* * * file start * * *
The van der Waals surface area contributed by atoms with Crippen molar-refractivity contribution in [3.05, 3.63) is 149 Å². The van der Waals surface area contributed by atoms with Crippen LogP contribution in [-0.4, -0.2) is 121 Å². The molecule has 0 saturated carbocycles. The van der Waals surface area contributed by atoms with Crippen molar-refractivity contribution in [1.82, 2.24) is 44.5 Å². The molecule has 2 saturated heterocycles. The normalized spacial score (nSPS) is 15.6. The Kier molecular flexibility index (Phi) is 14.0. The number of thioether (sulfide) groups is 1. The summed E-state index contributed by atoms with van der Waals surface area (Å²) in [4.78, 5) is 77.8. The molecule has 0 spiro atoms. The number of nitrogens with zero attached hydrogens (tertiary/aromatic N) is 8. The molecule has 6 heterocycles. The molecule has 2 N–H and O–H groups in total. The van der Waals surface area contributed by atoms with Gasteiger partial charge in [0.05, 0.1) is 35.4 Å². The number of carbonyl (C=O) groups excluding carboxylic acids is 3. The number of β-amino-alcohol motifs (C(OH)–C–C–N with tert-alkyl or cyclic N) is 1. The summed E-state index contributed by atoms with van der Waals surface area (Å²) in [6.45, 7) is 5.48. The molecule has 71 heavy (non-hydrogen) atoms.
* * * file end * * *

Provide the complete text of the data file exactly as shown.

The van der Waals surface area contributed by atoms with Crippen molar-refractivity contribution in [3.05, 3.63) is 149 Å². The van der Waals surface area contributed by atoms with Crippen LogP contribution in [-0.4, -0.2) is 121 Å². The molecule has 0 saturated carbocycles. The van der Waals surface area contributed by atoms with Crippen molar-refractivity contribution in [1.82, 2.24) is 44.5 Å². The molecule has 2 saturated heterocycles. The normalized spacial score (nSPS) is 15.6. The Kier molecular flexibility index (Phi) is 14.0. The number of thioether (sulfide) groups is 1. The summed E-state index contributed by atoms with van der Waals surface area (Å²) in [4.78, 5) is 77.8. The molecule has 0 spiro atoms. The number of nitrogens with zero attached hydrogens (tertiary/aromatic N) is 8. The molecule has 6 heterocycles. The molecule has 2 N–H and O–H groups in total. The van der Waals surface area contributed by atoms with Gasteiger partial charge in [0.05, 0.1) is 35.4 Å². The number of carbonyl (C=O) groups excluding carboxylic acids is 3. The number of β-amino-alcohol motifs (C(OH)–C–C–N with tert-alkyl or cyclic N) is 1. The summed E-state index contributed by atoms with van der Waals surface area (Å²) in [6.45, 7) is 5.48. The molecule has 71 heavy (non-hydrogen) atoms.